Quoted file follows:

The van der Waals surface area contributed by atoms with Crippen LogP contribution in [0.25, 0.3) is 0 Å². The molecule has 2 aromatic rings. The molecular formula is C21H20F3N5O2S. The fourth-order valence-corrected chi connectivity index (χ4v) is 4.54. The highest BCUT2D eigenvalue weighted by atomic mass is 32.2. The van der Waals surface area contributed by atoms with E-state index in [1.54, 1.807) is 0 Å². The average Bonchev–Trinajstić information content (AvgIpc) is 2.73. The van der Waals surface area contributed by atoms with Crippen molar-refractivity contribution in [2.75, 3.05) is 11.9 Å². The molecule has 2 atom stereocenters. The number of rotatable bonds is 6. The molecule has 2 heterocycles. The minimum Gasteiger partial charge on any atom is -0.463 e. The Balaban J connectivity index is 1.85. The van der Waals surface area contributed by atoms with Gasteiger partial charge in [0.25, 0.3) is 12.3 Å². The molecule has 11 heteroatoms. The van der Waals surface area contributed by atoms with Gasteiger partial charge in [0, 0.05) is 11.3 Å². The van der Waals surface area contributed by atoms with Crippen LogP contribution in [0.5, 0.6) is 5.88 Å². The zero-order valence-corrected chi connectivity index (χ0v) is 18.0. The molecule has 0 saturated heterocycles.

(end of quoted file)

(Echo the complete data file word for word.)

The van der Waals surface area contributed by atoms with Crippen LogP contribution in [0.25, 0.3) is 0 Å². The molecule has 2 aromatic rings. The molecular formula is C21H20F3N5O2S. The fourth-order valence-corrected chi connectivity index (χ4v) is 4.54. The highest BCUT2D eigenvalue weighted by atomic mass is 32.2. The van der Waals surface area contributed by atoms with E-state index in [1.54, 1.807) is 0 Å². The average Bonchev–Trinajstić information content (AvgIpc) is 2.73. The van der Waals surface area contributed by atoms with Crippen molar-refractivity contribution in [2.75, 3.05) is 11.9 Å². The molecule has 2 atom stereocenters. The number of rotatable bonds is 6. The molecule has 2 heterocycles. The minimum Gasteiger partial charge on any atom is -0.463 e. The Balaban J connectivity index is 1.85. The van der Waals surface area contributed by atoms with Gasteiger partial charge in [0.25, 0.3) is 12.3 Å². The molecule has 11 heteroatoms. The van der Waals surface area contributed by atoms with Gasteiger partial charge in [0, 0.05) is 11.3 Å². The van der Waals surface area contributed by atoms with Crippen LogP contribution in [0.5, 0.6) is 5.88 Å². The zero-order valence-corrected chi connectivity index (χ0v) is 18.0. The molecule has 0 saturated heterocycles.